But ex-players’ reports of behavioural and emotional problems was high
Cognitive function, as assessed by standardised tests, was largely intact, among retired professional hockey players, shows the most comprehensive neuropyschological study of its kind and published online in the Journal of Neurology Neurosurgery & Psychiatry.
But former players reported high levels of behavioural and emotional problems, the findings show.
Grave concerns about the long-term impact of concussions sustained in contact sport have been raised.
The researchers compared the cognitive and behavioural functions of 33 retired professional ice hockey players, in relation to their age, concussion history, as well as genetic risk factors, with those of a comparison group of 18 healthy men of the same age who had not played professional contact sports.
Although the retired players’ performance on standardised tests showed no signs of cognitive impairment, these men reported significantly more emotional, behavioural and cognitive difficulties than the comparison group.
Both groups achieved similar results on memory and attention tests, but the retired players performed slightly less well on measures of executive and intellectual functioning. And the results of these tests were associated with the number of concussions the players had sustained.
All participants provided a blood sample for genetic analysis, to look for apolipoprotien ε4, which previous research has linked to a heightened risk of dementia. Apolipoprotien ε4 was associated with psychiatric symptoms, such as low mood, but not cognitive changes. Long term studies will be required to find out what this might mean, say the researchers.
As expected, aging affected cognitive abilities, but the effects were similar in both groups, suggesting that there was no evidence of “accelerated aging” among the retired players.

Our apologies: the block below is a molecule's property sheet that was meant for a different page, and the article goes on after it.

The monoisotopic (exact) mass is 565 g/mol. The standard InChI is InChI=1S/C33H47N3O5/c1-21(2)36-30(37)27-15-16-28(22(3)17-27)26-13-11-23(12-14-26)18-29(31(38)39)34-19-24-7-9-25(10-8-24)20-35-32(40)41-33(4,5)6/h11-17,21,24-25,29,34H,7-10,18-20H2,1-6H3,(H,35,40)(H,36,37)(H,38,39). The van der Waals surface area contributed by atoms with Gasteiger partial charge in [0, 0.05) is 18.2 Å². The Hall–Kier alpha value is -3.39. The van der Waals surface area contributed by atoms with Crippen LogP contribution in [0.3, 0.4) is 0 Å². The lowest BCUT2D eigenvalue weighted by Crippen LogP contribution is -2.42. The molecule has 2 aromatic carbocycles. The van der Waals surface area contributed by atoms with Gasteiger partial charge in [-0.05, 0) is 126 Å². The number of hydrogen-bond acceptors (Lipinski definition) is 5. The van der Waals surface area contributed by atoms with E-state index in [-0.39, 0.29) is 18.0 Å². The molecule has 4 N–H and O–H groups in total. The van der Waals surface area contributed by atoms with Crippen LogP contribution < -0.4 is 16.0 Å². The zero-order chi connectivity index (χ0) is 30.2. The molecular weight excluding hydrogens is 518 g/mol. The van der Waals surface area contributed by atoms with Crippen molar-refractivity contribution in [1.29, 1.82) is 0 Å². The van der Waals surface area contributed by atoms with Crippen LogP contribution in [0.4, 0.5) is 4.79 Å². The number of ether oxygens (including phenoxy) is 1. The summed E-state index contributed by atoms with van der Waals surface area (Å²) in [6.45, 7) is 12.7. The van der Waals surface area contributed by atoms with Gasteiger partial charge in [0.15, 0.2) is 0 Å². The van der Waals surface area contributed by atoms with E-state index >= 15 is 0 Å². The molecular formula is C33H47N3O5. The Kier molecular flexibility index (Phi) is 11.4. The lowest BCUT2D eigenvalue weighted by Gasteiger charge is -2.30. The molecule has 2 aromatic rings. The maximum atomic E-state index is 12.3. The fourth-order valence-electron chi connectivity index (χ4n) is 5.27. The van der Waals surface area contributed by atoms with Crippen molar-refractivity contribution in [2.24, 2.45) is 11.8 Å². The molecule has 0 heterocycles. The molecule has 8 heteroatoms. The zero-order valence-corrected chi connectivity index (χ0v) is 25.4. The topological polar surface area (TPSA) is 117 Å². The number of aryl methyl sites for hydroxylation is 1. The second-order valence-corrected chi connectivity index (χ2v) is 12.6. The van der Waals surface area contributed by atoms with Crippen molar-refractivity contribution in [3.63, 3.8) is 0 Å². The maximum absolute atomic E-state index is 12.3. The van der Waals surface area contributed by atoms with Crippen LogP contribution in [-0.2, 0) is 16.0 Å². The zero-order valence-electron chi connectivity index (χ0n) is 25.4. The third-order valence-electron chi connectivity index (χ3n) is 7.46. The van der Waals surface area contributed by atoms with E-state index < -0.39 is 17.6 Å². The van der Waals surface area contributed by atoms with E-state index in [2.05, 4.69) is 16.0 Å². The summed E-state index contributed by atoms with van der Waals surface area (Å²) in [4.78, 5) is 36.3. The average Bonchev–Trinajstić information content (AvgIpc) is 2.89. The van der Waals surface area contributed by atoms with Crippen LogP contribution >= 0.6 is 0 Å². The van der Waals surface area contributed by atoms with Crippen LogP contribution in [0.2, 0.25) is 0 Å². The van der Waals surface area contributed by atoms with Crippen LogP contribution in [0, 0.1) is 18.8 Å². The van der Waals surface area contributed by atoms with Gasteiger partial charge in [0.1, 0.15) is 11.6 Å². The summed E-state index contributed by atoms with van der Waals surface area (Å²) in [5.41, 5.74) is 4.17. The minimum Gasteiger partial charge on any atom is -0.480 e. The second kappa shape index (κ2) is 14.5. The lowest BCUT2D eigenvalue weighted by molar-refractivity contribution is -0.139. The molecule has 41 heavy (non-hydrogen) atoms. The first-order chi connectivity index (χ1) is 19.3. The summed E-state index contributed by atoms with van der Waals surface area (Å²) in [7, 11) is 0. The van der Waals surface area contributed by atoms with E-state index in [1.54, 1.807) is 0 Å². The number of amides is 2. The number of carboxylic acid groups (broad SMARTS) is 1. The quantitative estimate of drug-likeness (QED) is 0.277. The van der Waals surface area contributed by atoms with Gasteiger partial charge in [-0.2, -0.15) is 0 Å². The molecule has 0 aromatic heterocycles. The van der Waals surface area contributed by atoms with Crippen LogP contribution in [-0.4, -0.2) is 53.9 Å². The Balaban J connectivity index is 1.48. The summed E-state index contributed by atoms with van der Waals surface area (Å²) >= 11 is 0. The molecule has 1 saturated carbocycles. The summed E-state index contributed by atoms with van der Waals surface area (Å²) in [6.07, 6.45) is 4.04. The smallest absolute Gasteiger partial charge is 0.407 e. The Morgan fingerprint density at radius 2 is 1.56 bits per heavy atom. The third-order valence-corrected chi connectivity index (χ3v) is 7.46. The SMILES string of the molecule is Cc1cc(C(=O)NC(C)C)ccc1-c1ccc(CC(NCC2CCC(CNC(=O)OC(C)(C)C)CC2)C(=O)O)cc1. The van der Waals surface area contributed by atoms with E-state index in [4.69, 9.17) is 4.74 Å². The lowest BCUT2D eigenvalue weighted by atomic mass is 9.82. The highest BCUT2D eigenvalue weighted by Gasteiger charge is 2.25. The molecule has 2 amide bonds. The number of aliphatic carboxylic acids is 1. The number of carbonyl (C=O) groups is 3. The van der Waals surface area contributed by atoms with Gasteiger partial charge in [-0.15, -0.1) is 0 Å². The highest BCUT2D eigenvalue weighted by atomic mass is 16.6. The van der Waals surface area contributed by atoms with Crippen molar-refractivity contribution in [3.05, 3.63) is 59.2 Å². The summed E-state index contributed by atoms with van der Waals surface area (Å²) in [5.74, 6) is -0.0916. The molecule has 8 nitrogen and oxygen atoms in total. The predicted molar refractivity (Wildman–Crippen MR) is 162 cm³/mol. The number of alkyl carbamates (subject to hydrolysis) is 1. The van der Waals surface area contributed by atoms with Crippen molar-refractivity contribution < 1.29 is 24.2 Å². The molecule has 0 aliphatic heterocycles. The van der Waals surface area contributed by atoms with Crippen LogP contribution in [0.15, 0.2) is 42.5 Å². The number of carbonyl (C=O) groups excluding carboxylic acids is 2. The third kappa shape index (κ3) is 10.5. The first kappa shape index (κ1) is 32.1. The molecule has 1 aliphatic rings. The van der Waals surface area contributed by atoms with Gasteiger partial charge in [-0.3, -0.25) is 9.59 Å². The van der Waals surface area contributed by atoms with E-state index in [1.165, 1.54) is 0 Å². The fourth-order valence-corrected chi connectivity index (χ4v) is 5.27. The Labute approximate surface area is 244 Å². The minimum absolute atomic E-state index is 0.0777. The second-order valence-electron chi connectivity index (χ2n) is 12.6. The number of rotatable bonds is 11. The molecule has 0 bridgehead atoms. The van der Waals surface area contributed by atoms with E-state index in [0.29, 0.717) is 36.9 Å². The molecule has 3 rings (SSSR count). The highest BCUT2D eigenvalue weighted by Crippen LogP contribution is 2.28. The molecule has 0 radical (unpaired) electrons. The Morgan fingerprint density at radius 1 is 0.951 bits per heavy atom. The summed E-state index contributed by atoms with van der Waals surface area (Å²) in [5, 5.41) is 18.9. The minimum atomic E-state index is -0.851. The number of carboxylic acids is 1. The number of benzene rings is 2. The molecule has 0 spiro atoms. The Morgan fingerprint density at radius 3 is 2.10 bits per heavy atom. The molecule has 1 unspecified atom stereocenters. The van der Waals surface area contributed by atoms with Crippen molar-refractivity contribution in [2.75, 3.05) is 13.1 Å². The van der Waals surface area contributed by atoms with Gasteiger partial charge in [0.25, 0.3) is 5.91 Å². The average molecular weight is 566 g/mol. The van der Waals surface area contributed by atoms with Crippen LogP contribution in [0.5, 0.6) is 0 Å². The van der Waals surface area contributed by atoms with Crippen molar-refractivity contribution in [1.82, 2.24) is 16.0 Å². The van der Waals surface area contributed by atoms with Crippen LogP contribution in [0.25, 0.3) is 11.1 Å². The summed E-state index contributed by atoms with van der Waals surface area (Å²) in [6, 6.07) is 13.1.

These findings provide benchmark evidence for the extent of cognitive and behavioural problems among retired professional athletes and a point of comparison for future studies, say the researchers.
In a linked editorial, Dr Alan Carson, Centre for Clinical Brain Studies, University of Edinburgh, suggests that the dangers of concussion may have been overstated.
The influence of potentially key factors, such as alcohol and substance misuse, genetics and behaviour may not have been properly accounted for, he suggests.
“Part of the problem may be that much of the debate has been played out in mainstream media rather than scientific journals,” he ventures.
“Review of the available evidence suggests that is unlikely that concussion is a risk for neurodegenerative diseases. Or, in the worst case scenario, if it does increase the risk, it only does so marginally,” he writes.
Set against any potential risk are the health benefits of participating in sport, which include helping to stave off dementia. “Ideally we need high quality studies that can give definitive answers to this question which is of considerable public concern,” he says.
A mounting body of evidence points to the value of being physically and intellectually active into old age, he points out.
“Targeting defined risks rather than speculative ones seems a far better place to start. Many elite athletes leave academic education early as a result of their dedication to sport—why not take the issue of player education on retirement far more seriously? Now that is something that might just make a difference,” he writes.
Notes for editors
Research: Cognitive and psychosocial function in retired hockey players http://jnnp.bmj.com/content/early/2017/03/10/jnnp-2016-315260
Editorial: Concussion, dementia and CTE: are we getting it very wrong?
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